Nam Phuon Nguyen and Anh Dien Ky Nguyen work together on mastering the art of the đàn bâu. © Virginia Folklife Program; photographer: Pat Jarrett

These few images are just a taste of this fascinating and beautiful exhibit, and we hope that you will be able to visit it later in the year. In the meantime, you can engage with the exhibit in another way by listening in to Radio Bristol’s Toni Doman as she talks with Virginia Folklife photographer Pat Jarrett about his work with the apprenticeship program — check out Episode 60 on March 12, 2020 in the Mountain Song & Story archives here. And you can support the artists who are so important to Virginia’s cultural heritage by going to Virginia Folklife’s website and exploring TRAIN (Teachers of Remote Arts Instruction Network). Created in response to the global COVID-19 pandemic and its devastating impact on the livelihoods of artists, TRAIN connects interested students of all skill levels with a diverse range  of master musicians, craftspeople, and tradition bearers offering online instructional opportunities. Start your lessons today!

Finally, keep an eye on our website for a virtual tour of Real Folk coming soon!

Be a Part of the Birthplace of Country Music at Home!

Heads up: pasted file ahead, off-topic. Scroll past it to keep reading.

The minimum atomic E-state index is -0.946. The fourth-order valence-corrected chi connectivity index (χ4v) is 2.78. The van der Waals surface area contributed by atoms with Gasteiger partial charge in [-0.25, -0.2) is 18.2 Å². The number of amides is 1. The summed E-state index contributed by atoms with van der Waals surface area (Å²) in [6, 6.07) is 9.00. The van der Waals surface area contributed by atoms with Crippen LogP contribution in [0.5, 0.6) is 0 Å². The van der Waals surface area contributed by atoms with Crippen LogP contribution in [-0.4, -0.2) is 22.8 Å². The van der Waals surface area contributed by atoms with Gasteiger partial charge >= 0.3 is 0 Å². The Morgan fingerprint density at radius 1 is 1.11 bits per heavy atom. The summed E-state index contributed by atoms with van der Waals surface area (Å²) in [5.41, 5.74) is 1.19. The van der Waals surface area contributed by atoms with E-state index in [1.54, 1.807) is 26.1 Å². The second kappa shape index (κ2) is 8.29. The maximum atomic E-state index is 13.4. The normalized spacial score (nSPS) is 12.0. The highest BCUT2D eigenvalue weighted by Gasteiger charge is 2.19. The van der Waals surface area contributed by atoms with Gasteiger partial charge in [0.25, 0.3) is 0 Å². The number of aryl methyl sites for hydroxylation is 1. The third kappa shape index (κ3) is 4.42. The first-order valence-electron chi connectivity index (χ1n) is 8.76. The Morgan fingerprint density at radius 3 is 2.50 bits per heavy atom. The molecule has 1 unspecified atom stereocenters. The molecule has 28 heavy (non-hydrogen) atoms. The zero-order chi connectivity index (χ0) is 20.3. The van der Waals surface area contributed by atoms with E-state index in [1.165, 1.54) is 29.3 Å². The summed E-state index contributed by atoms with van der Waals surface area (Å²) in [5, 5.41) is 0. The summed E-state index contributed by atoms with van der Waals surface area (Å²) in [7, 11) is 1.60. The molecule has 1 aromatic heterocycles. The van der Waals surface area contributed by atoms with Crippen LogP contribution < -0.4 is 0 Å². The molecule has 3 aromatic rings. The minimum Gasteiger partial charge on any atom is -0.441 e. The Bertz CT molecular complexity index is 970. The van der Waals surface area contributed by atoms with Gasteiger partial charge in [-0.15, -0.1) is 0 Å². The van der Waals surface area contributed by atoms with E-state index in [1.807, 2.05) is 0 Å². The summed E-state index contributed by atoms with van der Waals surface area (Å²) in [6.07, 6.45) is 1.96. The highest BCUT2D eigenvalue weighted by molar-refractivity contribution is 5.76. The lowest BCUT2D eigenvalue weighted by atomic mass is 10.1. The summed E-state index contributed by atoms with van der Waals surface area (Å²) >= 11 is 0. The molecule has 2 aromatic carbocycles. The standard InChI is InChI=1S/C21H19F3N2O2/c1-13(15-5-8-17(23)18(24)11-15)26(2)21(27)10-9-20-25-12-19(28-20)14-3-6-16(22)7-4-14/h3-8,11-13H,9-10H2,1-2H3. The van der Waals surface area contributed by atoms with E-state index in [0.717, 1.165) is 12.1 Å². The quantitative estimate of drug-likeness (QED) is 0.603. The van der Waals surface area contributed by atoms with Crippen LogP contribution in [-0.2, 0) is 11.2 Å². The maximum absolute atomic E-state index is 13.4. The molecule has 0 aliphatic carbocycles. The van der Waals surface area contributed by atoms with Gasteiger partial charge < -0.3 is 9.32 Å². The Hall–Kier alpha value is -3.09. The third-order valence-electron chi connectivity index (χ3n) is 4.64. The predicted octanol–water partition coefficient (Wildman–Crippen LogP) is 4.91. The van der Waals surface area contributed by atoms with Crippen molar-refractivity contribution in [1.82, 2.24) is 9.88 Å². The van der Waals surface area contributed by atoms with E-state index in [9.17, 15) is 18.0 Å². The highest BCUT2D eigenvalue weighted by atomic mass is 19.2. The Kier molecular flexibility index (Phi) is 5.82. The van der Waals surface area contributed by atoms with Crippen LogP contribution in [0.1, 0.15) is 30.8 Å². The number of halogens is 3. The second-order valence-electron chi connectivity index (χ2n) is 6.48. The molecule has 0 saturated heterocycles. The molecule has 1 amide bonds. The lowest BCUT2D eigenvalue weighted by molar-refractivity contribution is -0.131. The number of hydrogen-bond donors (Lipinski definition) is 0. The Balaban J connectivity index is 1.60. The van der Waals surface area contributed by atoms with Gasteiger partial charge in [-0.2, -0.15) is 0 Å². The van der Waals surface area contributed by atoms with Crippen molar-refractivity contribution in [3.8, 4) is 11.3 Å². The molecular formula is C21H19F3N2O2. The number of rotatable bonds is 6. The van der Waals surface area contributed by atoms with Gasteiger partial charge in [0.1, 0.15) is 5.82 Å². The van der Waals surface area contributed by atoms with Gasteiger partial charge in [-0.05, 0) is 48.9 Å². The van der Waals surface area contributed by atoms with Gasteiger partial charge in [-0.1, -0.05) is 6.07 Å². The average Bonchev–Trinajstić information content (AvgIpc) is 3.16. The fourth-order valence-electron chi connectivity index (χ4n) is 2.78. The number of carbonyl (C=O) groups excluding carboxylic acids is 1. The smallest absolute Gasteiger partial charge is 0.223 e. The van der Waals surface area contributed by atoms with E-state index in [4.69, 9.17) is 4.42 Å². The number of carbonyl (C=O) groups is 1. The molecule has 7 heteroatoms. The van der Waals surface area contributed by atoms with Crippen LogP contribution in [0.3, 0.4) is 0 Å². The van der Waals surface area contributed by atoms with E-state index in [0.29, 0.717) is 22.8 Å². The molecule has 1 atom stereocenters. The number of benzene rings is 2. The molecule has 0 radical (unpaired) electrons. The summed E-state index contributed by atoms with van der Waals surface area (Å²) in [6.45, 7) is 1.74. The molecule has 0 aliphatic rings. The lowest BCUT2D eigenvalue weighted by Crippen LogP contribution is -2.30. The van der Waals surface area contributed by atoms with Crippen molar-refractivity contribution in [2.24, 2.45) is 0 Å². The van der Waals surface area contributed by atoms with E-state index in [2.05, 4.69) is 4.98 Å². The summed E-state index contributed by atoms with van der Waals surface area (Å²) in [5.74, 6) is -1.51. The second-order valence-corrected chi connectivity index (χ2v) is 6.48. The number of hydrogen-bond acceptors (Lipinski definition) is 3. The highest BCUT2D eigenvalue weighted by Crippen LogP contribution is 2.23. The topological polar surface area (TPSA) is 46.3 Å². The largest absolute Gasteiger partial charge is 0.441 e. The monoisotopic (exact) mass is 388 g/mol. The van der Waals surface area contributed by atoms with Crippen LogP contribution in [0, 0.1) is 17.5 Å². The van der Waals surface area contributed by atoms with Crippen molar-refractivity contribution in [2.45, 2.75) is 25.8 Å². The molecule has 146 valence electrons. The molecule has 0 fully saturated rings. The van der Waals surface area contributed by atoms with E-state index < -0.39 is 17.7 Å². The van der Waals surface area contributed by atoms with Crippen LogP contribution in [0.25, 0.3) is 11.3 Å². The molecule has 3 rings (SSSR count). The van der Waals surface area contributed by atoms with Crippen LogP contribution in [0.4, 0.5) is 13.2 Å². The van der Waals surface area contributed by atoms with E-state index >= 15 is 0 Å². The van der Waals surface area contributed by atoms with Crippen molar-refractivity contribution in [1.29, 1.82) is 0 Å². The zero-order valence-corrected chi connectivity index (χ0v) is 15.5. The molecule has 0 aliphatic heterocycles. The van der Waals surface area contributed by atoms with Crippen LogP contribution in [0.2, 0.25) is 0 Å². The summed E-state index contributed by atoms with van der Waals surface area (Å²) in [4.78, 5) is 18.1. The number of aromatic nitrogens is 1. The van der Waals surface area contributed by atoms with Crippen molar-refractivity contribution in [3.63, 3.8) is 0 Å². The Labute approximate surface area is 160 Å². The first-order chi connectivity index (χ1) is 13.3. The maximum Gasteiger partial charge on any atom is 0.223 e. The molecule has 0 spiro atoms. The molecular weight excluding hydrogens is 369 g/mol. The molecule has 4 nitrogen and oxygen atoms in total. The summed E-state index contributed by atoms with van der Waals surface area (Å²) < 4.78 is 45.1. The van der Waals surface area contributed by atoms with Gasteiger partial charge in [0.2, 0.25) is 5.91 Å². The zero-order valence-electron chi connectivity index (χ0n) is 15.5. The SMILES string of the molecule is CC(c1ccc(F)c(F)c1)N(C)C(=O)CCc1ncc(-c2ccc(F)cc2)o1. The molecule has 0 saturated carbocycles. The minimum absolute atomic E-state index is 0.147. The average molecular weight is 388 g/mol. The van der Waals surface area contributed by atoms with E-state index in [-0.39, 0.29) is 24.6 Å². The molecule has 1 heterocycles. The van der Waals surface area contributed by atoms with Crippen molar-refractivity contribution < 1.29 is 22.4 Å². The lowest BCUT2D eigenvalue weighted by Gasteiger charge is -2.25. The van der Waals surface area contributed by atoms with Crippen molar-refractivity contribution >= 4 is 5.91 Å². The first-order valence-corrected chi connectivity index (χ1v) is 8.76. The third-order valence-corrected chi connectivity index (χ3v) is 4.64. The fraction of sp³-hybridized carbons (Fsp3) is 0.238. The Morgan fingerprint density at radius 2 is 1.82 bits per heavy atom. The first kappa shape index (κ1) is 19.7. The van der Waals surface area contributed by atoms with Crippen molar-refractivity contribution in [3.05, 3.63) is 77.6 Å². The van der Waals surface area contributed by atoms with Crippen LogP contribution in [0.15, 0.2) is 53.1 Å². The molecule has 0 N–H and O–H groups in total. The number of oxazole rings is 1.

We are living in extraordinary times right now, making many feel unsettled and anxious as we face a host of uncertainties. For me, music often acts as a balm to troubled thoughts and worries, and so while the museum is closed and we are all working to protect each other, we wanted to share a variety of ways that you can experience the Birthplace of Country Music at home by connecting with us through music, stories, activities, and history!

Radio Bristol

While our DJs aren’t able to come into the studio for live broadcasts, we are still sharing new segments of most of our Radio Bristol programs via the dial at 100.1FM, our smartphone app, and the website. Radio Bristol is the perfect place to get your music and history fix. We’ve got daily shows like Early Morning Americana and On the Sunny Side; shows focused on regional music such as Old Kentucky Bound, Appalachian Travels, and Born in the Mountain; shows that delve into different musical genres such as Grass Cuttin’ Time, Folk Yeah!, Transmissions Under the Wire, and Hillbilly Wonderland; shows that share deep dives into music history and Appalachian tales like Mountain Song and Story, Ozark Highlands Radio, and Sound Sessions from Smithsonian Folkways; Radio Bristol’s old-fashioned radio variety show Farm and Fun Time via the Farm and Fun Time Noon Show and Farm and Fun Time Weekly; and more. For a full list of Radio Bristol offerings, including archived shows, check out this link and start listening – you are sure to find your musical nirvana!